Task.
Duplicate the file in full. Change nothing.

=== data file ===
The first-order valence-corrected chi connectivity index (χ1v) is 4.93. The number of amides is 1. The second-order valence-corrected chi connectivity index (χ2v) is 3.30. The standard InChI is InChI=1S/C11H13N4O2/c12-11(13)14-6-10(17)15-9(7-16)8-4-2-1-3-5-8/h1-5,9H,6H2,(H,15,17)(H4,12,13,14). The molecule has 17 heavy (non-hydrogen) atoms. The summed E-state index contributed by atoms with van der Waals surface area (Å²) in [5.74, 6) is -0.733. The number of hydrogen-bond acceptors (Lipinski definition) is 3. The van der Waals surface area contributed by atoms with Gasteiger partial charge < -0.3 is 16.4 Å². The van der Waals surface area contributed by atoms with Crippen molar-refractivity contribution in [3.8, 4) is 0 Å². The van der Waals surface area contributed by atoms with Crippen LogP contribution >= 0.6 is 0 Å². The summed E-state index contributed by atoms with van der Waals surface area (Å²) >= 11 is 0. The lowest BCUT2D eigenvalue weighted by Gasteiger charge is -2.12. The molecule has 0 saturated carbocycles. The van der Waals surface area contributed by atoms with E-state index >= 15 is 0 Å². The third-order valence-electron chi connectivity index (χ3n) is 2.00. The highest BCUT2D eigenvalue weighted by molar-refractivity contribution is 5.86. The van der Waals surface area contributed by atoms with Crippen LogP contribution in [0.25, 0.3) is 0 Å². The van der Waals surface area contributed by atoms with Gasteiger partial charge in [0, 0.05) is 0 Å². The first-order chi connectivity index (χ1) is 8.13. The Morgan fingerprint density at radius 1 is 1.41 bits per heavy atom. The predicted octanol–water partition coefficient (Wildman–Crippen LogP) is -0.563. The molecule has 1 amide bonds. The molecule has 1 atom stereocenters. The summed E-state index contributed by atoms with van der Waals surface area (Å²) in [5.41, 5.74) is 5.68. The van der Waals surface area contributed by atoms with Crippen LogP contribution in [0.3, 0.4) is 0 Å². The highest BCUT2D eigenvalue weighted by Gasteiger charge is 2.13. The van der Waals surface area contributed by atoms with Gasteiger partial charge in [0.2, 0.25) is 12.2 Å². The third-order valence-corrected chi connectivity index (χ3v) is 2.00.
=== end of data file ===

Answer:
The first-order valence-corrected chi connectivity index (χ1v) is 4.93. The number of amides is 1. The second-order valence-corrected chi connectivity index (χ2v) is 3.30. The standard InChI is InChI=1S/C11H13N4O2/c12-11(13)14-6-10(17)15-9(7-16)8-4-2-1-3-5-8/h1-5,9H,6H2,(H,15,17)(H4,12,13,14). The molecule has 17 heavy (non-hydrogen) atoms. The summed E-state index contributed by atoms with van der Waals surface area (Å²) in [5.74, 6) is -0.733. The number of hydrogen-bond acceptors (Lipinski definition) is 3. The van der Waals surface area contributed by atoms with Gasteiger partial charge < -0.3 is 16.4 Å². The van der Waals surface area contributed by atoms with Crippen molar-refractivity contribution in [3.8, 4) is 0 Å². The van der Waals surface area contributed by atoms with Crippen LogP contribution >= 0.6 is 0 Å². The summed E-state index contributed by atoms with van der Waals surface area (Å²) >= 11 is 0. The lowest BCUT2D eigenvalue weighted by Gasteiger charge is -2.12. The molecule has 0 saturated carbocycles. The van der Waals surface area contributed by atoms with E-state index >= 15 is 0 Å². The third-order valence-electron chi connectivity index (χ3n) is 2.00. The highest BCUT2D eigenvalue weighted by molar-refractivity contribution is 5.86. The van der Waals surface area contributed by atoms with Crippen LogP contribution in [0.25, 0.3) is 0 Å². The van der Waals surface area contributed by atoms with Gasteiger partial charge in [0, 0.05) is 0 Å². The first-order chi connectivity index (χ1) is 8.13. The Morgan fingerprint density at radius 1 is 1.41 bits per heavy atom. The predicted octanol–water partition coefficient (Wildman–Crippen LogP) is -0.563. The molecule has 1 amide bonds. The molecule has 1 atom stereocenters. The summed E-state index contributed by atoms with van der Waals surface area (Å²) in [5.41, 5.74) is 5.68. The van der Waals surface area contributed by atoms with Crippen LogP contribution in [0.3, 0.4) is 0 Å². The highest BCUT2D eigenvalue weighted by Gasteiger charge is 2.13. The van der Waals surface area contributed by atoms with Gasteiger partial charge in [0.2, 0.25) is 12.2 Å². The third-order valence-corrected chi connectivity index (χ3v) is 2.00.